On February 24, 2012, the United States classified Jemaah Anshorut Tauhid (JAT) as a terrorist group. While Indonesian Foreign Minister Marty Natalegawa tried to downplay this issue, declaring that the "US decision only applies in the United States, Mr. Bashir himself probably does not relish this attention, as he found his sentence reinstated back to 15 years by the Supreme Court, overturning the High Court's earlier decision to slash his sentence to 9 years.
Not surprisingly, many, including Bashir, saw this reinstatement as the Indonesian government bending to the US pressure.
Yet, the remarkable thing about this decision is that it was greeted with a collective yawn in Indonesia. A few newspapers that carried this news buried it somewhere in the middle sections. For many, the United States seemed to be beating a dead horse, as the organization has been in decline ever since indications of its involvement in the Cirebon Mosque Bombing.
Apparently, the public and the media are far more interested in the stories on the corruption within the ruling Democratic Party, with a brief interruption, of course, by the rumor of a possible coup that was first spread by the Democratic Party itself.
As I mentioned in my earlier posts on Abu Bakar Bashir's lengthy sentence and the sentence reduction, Mr. Bashir's popularity has long been declining. As this excellent report from the International Crisis Group noted, even his popularity had declined among other radical groups, such as Majelis Mujahidin Indonesia, in which he was previously had the rank of amir, the commander/leader of the group. With many questioning his leadership style, he decided to create JAT as a way to remain in control of the jihadi movement.
But this begs a question: is JAT the new JI? Yes and no. JAT in essence is a splinter of JI under Abu Bakar Bashir. JAT consists of many people in JI, though it has to be stressed that Abu Bakar Bashir is also one of the leaders of the JI. As a spiritual leader, Abu Bakar Bashir has knowledge of but isn't in total control of the organization. In fact, JAT had criticized JI for their lack of inaction in the past few years, as the JI members became demoralized after the death and imprisonment of many of its leaders, and ended up doing jihad through pen, writing radical tracts, books, etc., rather than taking up arms.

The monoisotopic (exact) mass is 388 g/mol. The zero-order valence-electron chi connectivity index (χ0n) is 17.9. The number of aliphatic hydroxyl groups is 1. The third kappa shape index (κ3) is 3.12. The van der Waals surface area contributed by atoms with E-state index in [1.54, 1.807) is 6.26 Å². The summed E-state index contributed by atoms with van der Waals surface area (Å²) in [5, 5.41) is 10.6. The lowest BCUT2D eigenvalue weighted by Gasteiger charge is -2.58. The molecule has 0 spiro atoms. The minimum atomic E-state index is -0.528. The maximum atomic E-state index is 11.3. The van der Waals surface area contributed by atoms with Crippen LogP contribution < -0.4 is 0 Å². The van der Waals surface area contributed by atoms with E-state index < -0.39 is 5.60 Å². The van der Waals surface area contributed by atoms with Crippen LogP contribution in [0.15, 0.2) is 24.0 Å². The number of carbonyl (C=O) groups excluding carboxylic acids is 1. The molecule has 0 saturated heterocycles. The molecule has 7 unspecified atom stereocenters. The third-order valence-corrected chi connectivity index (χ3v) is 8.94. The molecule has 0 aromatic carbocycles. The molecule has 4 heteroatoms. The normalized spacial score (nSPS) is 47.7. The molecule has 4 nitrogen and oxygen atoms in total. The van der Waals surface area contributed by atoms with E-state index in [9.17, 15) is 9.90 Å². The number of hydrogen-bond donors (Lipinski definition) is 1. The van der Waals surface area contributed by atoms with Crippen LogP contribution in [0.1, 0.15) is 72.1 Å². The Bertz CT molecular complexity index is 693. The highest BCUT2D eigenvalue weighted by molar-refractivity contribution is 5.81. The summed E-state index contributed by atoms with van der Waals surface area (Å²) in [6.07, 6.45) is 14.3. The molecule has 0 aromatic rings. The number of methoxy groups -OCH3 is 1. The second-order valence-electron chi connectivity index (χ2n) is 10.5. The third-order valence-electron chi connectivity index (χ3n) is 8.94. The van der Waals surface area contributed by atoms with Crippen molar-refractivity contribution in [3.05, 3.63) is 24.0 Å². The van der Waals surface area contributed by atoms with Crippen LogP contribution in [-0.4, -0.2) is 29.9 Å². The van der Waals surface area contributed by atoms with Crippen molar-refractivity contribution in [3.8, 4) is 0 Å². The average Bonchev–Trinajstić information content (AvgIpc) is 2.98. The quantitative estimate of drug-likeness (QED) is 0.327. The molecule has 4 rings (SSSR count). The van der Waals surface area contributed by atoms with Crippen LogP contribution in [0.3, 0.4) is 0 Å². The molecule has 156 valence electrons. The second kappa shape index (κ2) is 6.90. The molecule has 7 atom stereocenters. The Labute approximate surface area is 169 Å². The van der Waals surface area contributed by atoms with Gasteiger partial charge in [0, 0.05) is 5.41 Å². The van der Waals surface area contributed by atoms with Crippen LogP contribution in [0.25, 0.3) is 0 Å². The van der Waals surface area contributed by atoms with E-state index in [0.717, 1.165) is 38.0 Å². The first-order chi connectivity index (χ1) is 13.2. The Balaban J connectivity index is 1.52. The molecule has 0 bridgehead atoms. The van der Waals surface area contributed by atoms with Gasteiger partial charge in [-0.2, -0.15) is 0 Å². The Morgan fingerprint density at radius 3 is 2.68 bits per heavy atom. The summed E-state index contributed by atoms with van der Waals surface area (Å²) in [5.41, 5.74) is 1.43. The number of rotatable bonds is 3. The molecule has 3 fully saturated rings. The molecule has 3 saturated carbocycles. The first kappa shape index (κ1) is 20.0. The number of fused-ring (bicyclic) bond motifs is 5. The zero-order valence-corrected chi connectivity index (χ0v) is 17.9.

Still, this does not mean that Abu Bakar Bashir will openly fight Indonesia. JAT itself spent much of its resources doing preaching, recruiting radical terrorists, and running a secret military training camp in Aceh that was supposed to only provide some basic martial arts and physical fitness.
But here again, Bashir ran into problems. First, even though he was the main leader of the JAT, he could not completely control the group, just as he couldn't completely control JI. The problem with radical organizations like JAT is that it tends to attract, well, the radical elements in society that would prefer using violence. While these people also tend to be charismatic and able to recruit lots of followers, they are also hard to control, as evident in the church bombing in Solo and mosque bombing in Cirebon, which were done by terrorists with links to the JAT.
The mosque bombing is the main reason why Bashir and JAT's popularity plummeted. Even though the mosque is located inside the regional police headquarters, it was basically a breach of a taboo to attack a mosque. Thus the crackdown on JAT, and the arrest on the Abu Bakar Bashir: the goal was to chop the head off the snake.